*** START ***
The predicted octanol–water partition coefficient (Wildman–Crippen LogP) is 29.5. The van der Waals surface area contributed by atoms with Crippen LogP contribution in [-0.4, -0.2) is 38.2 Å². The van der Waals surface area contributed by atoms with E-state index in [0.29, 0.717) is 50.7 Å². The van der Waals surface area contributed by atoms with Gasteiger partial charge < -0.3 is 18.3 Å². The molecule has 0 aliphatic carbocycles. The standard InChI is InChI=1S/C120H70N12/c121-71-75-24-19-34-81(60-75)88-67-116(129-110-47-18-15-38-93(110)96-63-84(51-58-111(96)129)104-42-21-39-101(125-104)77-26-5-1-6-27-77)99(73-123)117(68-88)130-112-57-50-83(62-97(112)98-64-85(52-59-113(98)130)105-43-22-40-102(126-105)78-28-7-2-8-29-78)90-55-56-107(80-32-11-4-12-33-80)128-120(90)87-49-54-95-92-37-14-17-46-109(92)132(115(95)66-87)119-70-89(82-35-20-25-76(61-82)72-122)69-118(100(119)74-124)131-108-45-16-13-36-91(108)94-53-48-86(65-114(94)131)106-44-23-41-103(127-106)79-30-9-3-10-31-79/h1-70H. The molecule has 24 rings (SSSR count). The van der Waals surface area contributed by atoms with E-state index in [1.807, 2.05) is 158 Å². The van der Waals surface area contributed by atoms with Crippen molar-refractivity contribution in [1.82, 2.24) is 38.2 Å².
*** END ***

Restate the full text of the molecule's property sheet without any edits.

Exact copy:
The predicted octanol–water partition coefficient (Wildman–Crippen LogP) is 29.5. The van der Waals surface area contributed by atoms with Crippen LogP contribution in [-0.4, -0.2) is 38.2 Å². The van der Waals surface area contributed by atoms with E-state index in [0.29, 0.717) is 50.7 Å². The van der Waals surface area contributed by atoms with Gasteiger partial charge < -0.3 is 18.3 Å². The molecule has 0 aliphatic carbocycles. The standard InChI is InChI=1S/C120H70N12/c121-71-75-24-19-34-81(60-75)88-67-116(129-110-47-18-15-38-93(110)96-63-84(51-58-111(96)129)104-42-21-39-101(125-104)77-26-5-1-6-27-77)99(73-123)117(68-88)130-112-57-50-83(62-97(112)98-64-85(52-59-113(98)130)105-43-22-40-102(126-105)78-28-7-2-8-29-78)90-55-56-107(80-32-11-4-12-33-80)128-120(90)87-49-54-95-92-37-14-17-46-109(92)132(115(95)66-87)119-70-89(82-35-20-25-76(61-82)72-122)69-118(100(119)74-124)131-108-45-16-13-36-91(108)94-53-48-86(65-114(94)131)106-44-23-41-103(127-106)79-30-9-3-10-31-79/h1-70H. The molecule has 24 rings (SSSR count). The van der Waals surface area contributed by atoms with E-state index in [1.807, 2.05) is 158 Å². The van der Waals surface area contributed by atoms with Crippen molar-refractivity contribution in [1.82, 2.24) is 38.2 Å².